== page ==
Former Group Members
Mohammad is originally from Indonesia. He obtained both his Bachelor and Master of Chemistry in Indonesia at Gadjah Mada University and Institut Teknologi Bandung. Mohammad joined the group in January 2013. He studied block copolymer synthesis by dispersion RAFT polymerisation in scCO2 and the self-assembly behavior of the resulting microparticles.
Jeremy, originally from Manchester, studied chemistry at the University of Nottingham and did his 4th year research project in the Howdle group. His PhD project was conducted with Prof. Howdle and Dr. Irvine as supervisors and was focused on the production of poly(vinyl acetate) via a combination of RAFT poltmerisation and microwave heating.
Born in Derby, Tom graduated from the University of Nottingham with an MChem (Hons) in 2011. Tom then spent two years working as an analyst for the Environment Agency monitoring pollution levels in the UK water ways. In September 2013, Tom joined the Howdle group working in collaboration with Merck. Tom’s research focused on dispersion polymerisation and functionalised particle synthesis in scCO2.
Simon is originally from the Wirral (near Liverpool). He graduated from the University of York in 2010 with an MChem (Hons) degree, including a final year industrial placement at Infineum. Simon joined the group in October 2010 as a PhD student. His research included controlled polymer synthesis and the investigation of stereo-selective ring-opening polymerisation in scCO2. In collaboration with DUBBLE at ESRF in Grenoble, he was involved in implementing a novel high pressure autoclave containing diamond windows for monitoring polymerisations in situ with small and wide angle X-ray scattering. He subsequently took a postdoc position within the group, before moving to industry.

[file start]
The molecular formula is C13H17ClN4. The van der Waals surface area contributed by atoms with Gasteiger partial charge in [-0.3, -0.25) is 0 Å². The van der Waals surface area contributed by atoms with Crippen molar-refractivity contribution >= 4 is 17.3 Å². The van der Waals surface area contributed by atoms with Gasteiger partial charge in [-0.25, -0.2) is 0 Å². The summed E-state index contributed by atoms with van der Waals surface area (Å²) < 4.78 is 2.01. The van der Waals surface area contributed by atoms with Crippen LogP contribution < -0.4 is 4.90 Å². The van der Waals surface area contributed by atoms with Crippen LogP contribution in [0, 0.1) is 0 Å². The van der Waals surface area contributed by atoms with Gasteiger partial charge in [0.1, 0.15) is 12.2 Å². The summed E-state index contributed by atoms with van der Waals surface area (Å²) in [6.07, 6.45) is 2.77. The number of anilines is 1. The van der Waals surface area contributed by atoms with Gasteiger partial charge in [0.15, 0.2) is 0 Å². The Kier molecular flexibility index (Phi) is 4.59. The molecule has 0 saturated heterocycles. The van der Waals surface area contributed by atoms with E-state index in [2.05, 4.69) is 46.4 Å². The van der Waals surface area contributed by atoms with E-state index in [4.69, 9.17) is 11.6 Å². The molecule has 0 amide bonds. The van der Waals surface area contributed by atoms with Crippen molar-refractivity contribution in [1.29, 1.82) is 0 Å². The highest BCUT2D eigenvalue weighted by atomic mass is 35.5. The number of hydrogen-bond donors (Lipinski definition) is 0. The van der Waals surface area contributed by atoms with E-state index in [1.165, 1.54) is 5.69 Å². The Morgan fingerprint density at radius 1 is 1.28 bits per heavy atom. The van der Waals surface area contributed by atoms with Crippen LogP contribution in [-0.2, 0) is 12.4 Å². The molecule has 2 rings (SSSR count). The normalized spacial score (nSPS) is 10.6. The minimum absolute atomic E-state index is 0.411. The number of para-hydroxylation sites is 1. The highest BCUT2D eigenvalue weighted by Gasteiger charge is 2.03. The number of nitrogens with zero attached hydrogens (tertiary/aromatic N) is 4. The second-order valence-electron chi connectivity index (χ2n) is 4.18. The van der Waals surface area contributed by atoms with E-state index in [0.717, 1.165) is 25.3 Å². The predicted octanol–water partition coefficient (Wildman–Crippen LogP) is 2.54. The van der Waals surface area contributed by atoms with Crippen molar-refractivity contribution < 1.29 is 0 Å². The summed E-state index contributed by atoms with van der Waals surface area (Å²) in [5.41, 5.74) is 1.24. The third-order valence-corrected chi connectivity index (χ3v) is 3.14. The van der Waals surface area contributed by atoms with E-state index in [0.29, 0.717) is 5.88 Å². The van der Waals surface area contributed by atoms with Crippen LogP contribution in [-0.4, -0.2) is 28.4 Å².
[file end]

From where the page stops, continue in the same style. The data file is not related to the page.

Originally from Chichester, Harry studied for his degree in Chemistry at the University of Nottingham graduating in 2011. He began his PhD working for Prof. Howdle and Dr. Irvine in September 2011 and is now in his third year of study. Funded by a CASE award Harry worked on the clean synthesis of cross-linked polymers in scCO2 and the effect of the CO2 on the structure.
Amy is originally from Porsgrunn, Norway. She obtained her BSc (Hons) degree in Biochemistry from the University of York before joining Croda's graduate development programme. In 2012 she began her PhD as part of the REFINE network
hosted by Croda and the University of Nottingham. She investigated the synthesis of novel surfactants using renewable building blocks and sustainable processes and techniques.
Marina originates from Santander, Spain and obtained her MSc in Chemical Synthesis and Reactivity from the University of Oviedo. Her master's thesis was on the synthesis of phosphorylated organic compounds as substrates for alkaline phosphates. Marina joined the REFINE network
in September 2012 and she investigated the synthesis of new polymeric materials using terpenes.
Silvio originates from Cosenza (Italy). He obtained his Laurea Magistrale in Materials Science from the University of Milano-Bicocca working on the preparation of polymer nanocomposites for controlled light diffusion (March 2012). Silvio joined the group in September 2012. His PhD project was part of the REFINE network
and he investigated the use of scCO2
for renewable polymeric materials synthesis and materials processing.
Teresa is originally from L’Aquila (Italy). She obtained her BSc and MSc in Organic and Biomolecular Chemistry from “Sapienza” University of Rome. She worked on the synthesis of flavonoids by Pd-catalysed cross-coupling reactions (2007) and, then, on the synthesis of berberine skeleton alkaloids as anticancer compounds (2009). In Oct 2009, she started her PhD working for Prof. Cameron Alexander, at The University of Nottingham (School of Pharmacy). Her research included the synthesis of pH-responsive block co-polymers to deliver nucleic acids.